To them, the annual Christmas Toy Drive means everything. And to CRYP, Christmas is a hard and fast deadline that absolutely must be met. It’s a tremendous undertaking, one that requires substantial resources as well as time. Garreau acknowledged that CRYP would not be able to provide a happy Christmas for so many children without the financial contributions, gift donations and volunteer time provided by supporters around the country, and even around the world.
Over the last decade, important Christmas Toy Drive partners have included Christian Relief Services Charities; Running Strong for American Indian Youth; the Shakopee Mdewakanton Sioux (Dakota) Community; the Spirit of Sovereignty Foundation; the Crazy Horse Memorial Foundation; the St. Louis Chapter of CRYP; Fairview High School in Boulder, Colorado; and Fredericks Peebles & Morgan in Louisville, Colorado.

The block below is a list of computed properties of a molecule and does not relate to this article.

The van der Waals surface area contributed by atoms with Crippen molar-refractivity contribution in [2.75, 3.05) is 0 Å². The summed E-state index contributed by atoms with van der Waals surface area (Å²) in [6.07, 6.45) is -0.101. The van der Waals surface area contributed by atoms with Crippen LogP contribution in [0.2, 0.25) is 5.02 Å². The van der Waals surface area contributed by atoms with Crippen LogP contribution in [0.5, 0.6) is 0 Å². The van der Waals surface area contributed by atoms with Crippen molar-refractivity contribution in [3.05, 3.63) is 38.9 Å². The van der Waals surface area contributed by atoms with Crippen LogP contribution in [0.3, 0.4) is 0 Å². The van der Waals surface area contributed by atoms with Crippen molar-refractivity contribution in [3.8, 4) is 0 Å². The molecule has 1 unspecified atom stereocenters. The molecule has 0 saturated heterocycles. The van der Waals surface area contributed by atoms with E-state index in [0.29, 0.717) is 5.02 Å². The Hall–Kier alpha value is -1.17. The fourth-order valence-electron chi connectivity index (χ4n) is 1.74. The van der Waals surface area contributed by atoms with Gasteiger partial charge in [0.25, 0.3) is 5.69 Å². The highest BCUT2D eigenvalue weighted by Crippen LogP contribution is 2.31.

Then there are the volunteers. Some are members of the local community. Others are current and former CRYP volunteers who stay through Christmas or return especially for the holiday season to help sort and wrap packages and assist with distribution and delivery. They come from all corners of the United States and from as far away as England, Ireland and Germany.
If you would like to support CRYP’s Christmas Toy Drive this holiday season, please see the sidebars accompanying this article for detailed information. Every contribution, no matter the size, will ensure that Cheyenne River’s children receive what all children should have: a very merry Christmas.
To learn more about the Cheyenne River Youth Project and its programs, and for information about making donations and volunteering, call (605) 964-8200 or or visit www.lakotayouth.org. And, to stay up to date on the latest CRYP news and events, follow the youth project on Facebook, LinkedIn and Twitter.